Key Biosecurity Factors for Livestock Producers

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Source: Huvepharma

Biosecurity measures prevent or limit the introduction, circulation and persistance of contaminants in a production unit, as well as their dissemination to other sites. The management of these measures is based on a strategic and integrated approach aimed at analysing and managing all the possible risks. They are typically split into external biosecurity for all the factors outside the unit, and internal biosecurity for everything inside the barn or house in direct contact with the animals.

External biosecurity

The localisation and positioning of the farm are essential considerations. Geographical regions with a high density of livestock encourage the spread of infectious diseases. The location of the farm must limit the exposure to potential sources of contamination from other farms including those transmitted via aerosols and litter or manure.

It is therefore recommended that the farm be:

  • as far away as possible from other farms. A minimum of 500 meters is recommended
  • away from busy roads
  • away from animal transport routes
  • away from slaughterhouses
  • away from manure spreading areas
  • protected by vegetation which can act as a barrier against airborne contaminants
  • positioned downwind from any potential sources of contamination. The farm should be located opposite the direction of the prevailing winds

It is also recommended to define a secure perimeter around the site by means of a fence, wall, or barrier. This prevents the livestock having direct or indirect contact with wild animals and birds, or stray animals which may all be vectors of disease.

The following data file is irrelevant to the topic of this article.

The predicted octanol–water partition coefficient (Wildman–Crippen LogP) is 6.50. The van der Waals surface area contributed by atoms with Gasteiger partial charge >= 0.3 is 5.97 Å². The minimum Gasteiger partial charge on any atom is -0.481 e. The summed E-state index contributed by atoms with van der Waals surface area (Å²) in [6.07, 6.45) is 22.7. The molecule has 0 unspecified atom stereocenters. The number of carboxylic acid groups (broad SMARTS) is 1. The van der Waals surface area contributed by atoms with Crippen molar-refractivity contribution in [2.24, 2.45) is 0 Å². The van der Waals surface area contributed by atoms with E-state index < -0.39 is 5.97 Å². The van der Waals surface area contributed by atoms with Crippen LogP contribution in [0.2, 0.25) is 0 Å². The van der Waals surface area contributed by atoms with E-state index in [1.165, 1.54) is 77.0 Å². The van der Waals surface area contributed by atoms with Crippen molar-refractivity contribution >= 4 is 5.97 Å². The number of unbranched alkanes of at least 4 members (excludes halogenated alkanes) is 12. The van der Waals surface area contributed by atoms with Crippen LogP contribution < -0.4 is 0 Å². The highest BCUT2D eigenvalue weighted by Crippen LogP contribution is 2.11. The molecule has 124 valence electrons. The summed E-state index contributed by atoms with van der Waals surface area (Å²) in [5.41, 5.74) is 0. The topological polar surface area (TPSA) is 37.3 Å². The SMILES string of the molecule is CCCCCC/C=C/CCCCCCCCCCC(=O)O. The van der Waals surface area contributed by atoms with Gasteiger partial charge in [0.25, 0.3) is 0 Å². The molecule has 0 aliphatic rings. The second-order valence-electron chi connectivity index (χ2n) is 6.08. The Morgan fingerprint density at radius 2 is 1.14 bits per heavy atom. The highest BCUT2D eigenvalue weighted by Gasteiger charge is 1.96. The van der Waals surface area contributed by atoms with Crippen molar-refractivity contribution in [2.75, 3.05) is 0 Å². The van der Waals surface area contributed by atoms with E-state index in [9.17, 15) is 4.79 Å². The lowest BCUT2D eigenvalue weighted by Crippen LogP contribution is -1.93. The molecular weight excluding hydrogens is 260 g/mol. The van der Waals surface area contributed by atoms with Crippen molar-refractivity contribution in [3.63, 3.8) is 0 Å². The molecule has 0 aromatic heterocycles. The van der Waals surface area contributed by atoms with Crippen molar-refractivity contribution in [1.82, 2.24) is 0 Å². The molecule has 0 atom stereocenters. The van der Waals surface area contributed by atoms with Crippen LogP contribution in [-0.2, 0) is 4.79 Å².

Site access for people and vehicles must be controlled. In this sense, a farm which is completely enclosed by a wire mesh or fence, and with a closed gate preventing entry is preferred. Signage such as the example in Figure 1 should be displayed at the site entry to dissuade third parties from entering.

Figure 1. Biosecurity sign

 

Internal biosecurity

The purpose of internal biosecurity is to limit the spread and reduce the infection pressure of any pathogenic agents already present on the farm. There are three main principles in establishing an internal biosecurity program:

  1. Zoning
  2. Isolation and sectorization
  3. Cleaning and disinfection

 

Zoning

Zoning is used to limit and control access to the farm and buildings for staff and visitors as well as animals and equipment. Areas are split into public, professional and breeding as shown in Figure 2.

Figure 2. Definition of zones on a breeding farm

The public area includes the car park and rendering area. Access is not restricted to these parts of the unit.

The professional area is where only authorized people and vehicles circulate. Parking areas for vehicles that are permitted in the professional area should be positioned away from buildings and especially their air inlets and outlets. People in the professional area should limit their movements, and they should not enter the breeding area unless necessary.

The breeding area is the most secure part of the farm. Only people with the correct authority and when in full breeding clothing are permitted entry. Anyone entering or exiting this area must pass through the sanitary lock (Danish entry system).

Isolation and sectorization